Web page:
Muslim Leaders Speak About Bloomington Mosque Bombing Arrests

March 13, 2018 10:16 PM

Leaders of the Minnesota Muslim community said Tuesday they were pleased to hear of the arrests made in connection to last August's Bloomington mosque bombing, but still had concerns and questions surrounding the incident.

A Tuesday statement from the U.S. Attorney's Office in Springfield announced the arrests of four men on charges of possession of a machine gun. The statement adds that three of the men are suspects in the Aug. 5 explosion at the Dar Al-Farooq Islamic Center in Bloomington, Minnesota, and the Women's Health Practice in Champaign, Illinois, on Nov. 7.


It identifies them as Michael B. Hari, 47, Joe Morris, 22, and Michael McWhorter, 29. All are from Clarence, a rural community 35 miles north of Champaign-Urbana.

RELATED: 3 from Illinois Charged in Bombing of Bloomington Mosque

During a press conference Tuesday, Jaylani Hussein, executive director of the Council on American-Islamic Relations, thanked law enforcement for their swift action in arresting the three suspects.

"It's not every day in the United States that a mosque is bombed or a plot to kill Muslims is foiled," he said. "But unfortunately, this is the reality of this current environment."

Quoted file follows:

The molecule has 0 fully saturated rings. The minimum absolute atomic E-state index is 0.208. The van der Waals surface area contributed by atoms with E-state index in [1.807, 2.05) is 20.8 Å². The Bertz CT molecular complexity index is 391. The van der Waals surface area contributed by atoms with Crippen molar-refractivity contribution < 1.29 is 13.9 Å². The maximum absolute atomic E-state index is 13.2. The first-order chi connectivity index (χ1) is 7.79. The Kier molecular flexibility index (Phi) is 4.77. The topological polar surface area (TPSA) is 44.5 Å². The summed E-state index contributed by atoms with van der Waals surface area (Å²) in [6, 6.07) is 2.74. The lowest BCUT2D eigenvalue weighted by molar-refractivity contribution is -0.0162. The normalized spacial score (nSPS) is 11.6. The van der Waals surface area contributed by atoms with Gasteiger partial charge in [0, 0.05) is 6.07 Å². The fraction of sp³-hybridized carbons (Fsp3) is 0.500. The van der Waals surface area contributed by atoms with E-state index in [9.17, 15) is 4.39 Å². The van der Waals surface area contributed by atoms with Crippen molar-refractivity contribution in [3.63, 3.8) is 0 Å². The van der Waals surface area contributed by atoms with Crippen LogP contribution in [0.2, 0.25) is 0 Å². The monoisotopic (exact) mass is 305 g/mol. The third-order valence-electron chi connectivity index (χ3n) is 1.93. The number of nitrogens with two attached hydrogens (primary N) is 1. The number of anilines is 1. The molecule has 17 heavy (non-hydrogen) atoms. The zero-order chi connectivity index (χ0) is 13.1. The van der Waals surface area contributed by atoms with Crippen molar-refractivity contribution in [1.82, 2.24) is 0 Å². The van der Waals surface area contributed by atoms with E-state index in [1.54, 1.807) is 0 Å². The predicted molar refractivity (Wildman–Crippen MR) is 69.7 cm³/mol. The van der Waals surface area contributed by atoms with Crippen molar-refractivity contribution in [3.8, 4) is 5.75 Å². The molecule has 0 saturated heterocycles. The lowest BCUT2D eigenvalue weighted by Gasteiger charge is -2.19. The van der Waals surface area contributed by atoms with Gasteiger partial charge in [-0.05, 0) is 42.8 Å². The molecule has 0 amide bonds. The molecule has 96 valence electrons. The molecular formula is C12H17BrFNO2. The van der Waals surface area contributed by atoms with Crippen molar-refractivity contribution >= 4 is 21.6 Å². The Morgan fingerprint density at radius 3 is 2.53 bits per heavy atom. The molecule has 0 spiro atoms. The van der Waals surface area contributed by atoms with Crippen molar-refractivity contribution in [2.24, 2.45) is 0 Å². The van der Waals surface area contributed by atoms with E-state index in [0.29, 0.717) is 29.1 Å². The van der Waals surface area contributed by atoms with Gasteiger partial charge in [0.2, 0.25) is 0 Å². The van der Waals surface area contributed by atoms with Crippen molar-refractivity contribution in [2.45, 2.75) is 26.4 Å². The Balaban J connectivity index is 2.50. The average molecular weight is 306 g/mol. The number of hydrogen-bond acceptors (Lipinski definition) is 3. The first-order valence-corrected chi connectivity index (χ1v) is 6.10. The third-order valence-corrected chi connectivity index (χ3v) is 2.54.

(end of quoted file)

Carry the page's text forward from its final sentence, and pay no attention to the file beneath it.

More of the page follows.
RELATED: CAIR Reports Spike in Hate Messages after Bloomington Mosque Bombing

Since the suspects were not from Minnesota, Hussein raised concerns whether someone within Minnesota pointed them to the mosque.

"It is possible that one of our neighbors of our communities may have put the target on this mosque, forcing individuals who live in Illinois to attack a mosque in Minnesota," he said.

On Tuesday, authorities did not address whether anyone from Minnesota was involved in the incident

RELATED: Local Officials Condemn Bloomington Mosque Blast as Investigation Continues

Asad Zaman, executive director of the Muslim American Society of Minnesota, called on Minnesotans to call out anti-Muslim sentiments within the community.

"Words have power," he said. "We should not allow a culture of hatred to be fostered in our beautiful state. We need to call it out as it occurs, when it occurs."


Ben Rodgers

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